Beginner Practicing Orchestration

Xiaddle

New Member
Hi,
I posted before and I was adviced to expand a piano piece into full orchestra to practice orchestration. This is being very difficult for me so I am again looking for advice.
How do I know which notes should be played by which section or group of instruments? Is it good or bad to use many instruments at once? That kind of thing

THank you
 

d.healey

Music Monkey
How do I know which notes should be played by which section or group of instruments?
There are many factors. The simplest is what notes can a given instrument play? A flute can't play the same notes as a tuba for example.

The emotion or feeling you're trying to convey with the music will also play a role. If you want something majestic or fanfare-ish you will probably gravitate to brass. If you want something fast and nimble you might pick woodwinds or plucked strings or percussion. Check out ScoreClub - I think the Orchestrating the line classes are fantastic.

When you're orchestrating chords you'll generally choose instruments based on how well they compliment each other, while being mindful of not riding over the melody.

Is it good or bad to use many instruments at once? That kind of thing
Neither good nor bad. Sometimes you want a lot of instruments sometimes you just want one.
 

JohnG

Senior Member
I am pretty lazy and I found piano-to-orchestra boring and tedious.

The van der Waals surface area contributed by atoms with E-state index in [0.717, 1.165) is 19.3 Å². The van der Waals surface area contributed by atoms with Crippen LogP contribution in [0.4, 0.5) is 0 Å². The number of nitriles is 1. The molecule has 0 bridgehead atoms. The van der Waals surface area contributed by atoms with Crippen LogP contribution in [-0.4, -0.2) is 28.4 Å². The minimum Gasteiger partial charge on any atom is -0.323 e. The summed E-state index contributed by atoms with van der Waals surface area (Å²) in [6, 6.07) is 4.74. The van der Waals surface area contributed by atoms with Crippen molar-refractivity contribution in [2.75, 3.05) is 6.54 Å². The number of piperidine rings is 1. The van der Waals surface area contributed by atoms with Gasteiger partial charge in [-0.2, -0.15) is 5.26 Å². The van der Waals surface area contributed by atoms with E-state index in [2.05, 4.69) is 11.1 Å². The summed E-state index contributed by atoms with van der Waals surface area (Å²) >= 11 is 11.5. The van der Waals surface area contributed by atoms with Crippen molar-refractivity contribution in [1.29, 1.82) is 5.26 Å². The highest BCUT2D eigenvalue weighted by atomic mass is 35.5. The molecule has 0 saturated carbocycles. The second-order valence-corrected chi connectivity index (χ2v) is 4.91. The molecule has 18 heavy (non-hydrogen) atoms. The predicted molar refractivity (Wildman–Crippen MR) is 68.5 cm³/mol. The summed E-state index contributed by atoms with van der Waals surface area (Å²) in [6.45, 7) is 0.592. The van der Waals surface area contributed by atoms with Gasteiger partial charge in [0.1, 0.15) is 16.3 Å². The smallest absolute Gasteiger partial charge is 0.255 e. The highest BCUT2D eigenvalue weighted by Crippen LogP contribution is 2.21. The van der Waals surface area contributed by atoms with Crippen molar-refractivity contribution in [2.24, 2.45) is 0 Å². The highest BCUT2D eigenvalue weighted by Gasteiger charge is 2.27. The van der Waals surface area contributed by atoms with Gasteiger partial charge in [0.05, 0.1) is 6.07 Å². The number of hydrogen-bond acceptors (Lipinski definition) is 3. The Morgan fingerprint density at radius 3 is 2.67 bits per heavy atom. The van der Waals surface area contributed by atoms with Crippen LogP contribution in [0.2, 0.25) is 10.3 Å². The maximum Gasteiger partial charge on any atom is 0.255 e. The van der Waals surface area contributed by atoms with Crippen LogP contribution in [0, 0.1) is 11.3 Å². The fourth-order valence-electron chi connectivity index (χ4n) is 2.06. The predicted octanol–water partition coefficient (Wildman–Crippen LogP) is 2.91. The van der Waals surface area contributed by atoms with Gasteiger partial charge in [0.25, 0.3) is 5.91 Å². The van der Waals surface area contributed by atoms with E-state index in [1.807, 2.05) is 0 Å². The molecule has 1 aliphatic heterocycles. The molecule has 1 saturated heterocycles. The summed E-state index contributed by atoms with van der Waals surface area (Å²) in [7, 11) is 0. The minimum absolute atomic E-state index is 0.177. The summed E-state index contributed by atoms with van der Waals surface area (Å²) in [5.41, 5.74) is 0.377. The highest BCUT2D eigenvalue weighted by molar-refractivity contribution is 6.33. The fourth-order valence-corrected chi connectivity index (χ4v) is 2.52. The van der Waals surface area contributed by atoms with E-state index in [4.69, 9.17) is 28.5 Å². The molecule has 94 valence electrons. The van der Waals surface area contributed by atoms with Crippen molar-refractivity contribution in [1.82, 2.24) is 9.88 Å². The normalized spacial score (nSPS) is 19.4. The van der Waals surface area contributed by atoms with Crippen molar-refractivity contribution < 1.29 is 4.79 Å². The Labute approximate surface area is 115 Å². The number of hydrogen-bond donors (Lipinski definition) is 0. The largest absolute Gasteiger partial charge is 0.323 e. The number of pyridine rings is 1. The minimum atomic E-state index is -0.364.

Shortcuts / suggestions:

1. Orchestrate just four or eight well-chosen bars of the piano piece -- you don't have to orchestrate a whole piece to learn something;

2. Copy out (or put into your sequencer) four or eight bars at a time, by hand, in concert pitch, not transposed, one of your favourite passages from a score you admire -- The classic scores where many/most of the tricks lurk that film music uses are in the 19th century "huge" scores and in a handful of composers' work (Debussy and Ravel especially) from the 20th century. Respighi's "Pines of Rome" has tricks that have been copied 10,000 times, as does the warhorse "Carmina Burnana." There's also Holst's "The Planets." Almost anything by Richard Strauss or Wagner or even the overtures for other opera composers (Verdi or Rossini or Puccini). When you copy it out, use two staves for winds, two for brass, two for strings, and then maybe two or so for percussion. It's still a lot of staff lines, but far fewer than on one of those big pieces.

Real Players are Key

Alas, the only sure-fire means of learning orchestration is to write for players and see how they respond -- what they find difficult, what they find easy. If you live in a college town you might be able to take an "extended learning" or "adult class" in orchestration or, failing that, contact the music department people and find out if there are students who'd be willing to have a bash at, say, a string quartet or small chamber piece (10-12 players, six-ten minutes long). If you're in a big city you could contact the musicians' union and see if you can hire people at a reduced, "demo" rate.

The Death Spiral

You don't want your first time standing in front of an orchestra to be the first time you've experienced people playing your work. It's just sooo easy to have transposition blunders, notation errors and all that, bleeding away time (and the goodwill of the players) fixing problems that a bit of experience for yourself would have headed off.

Attitude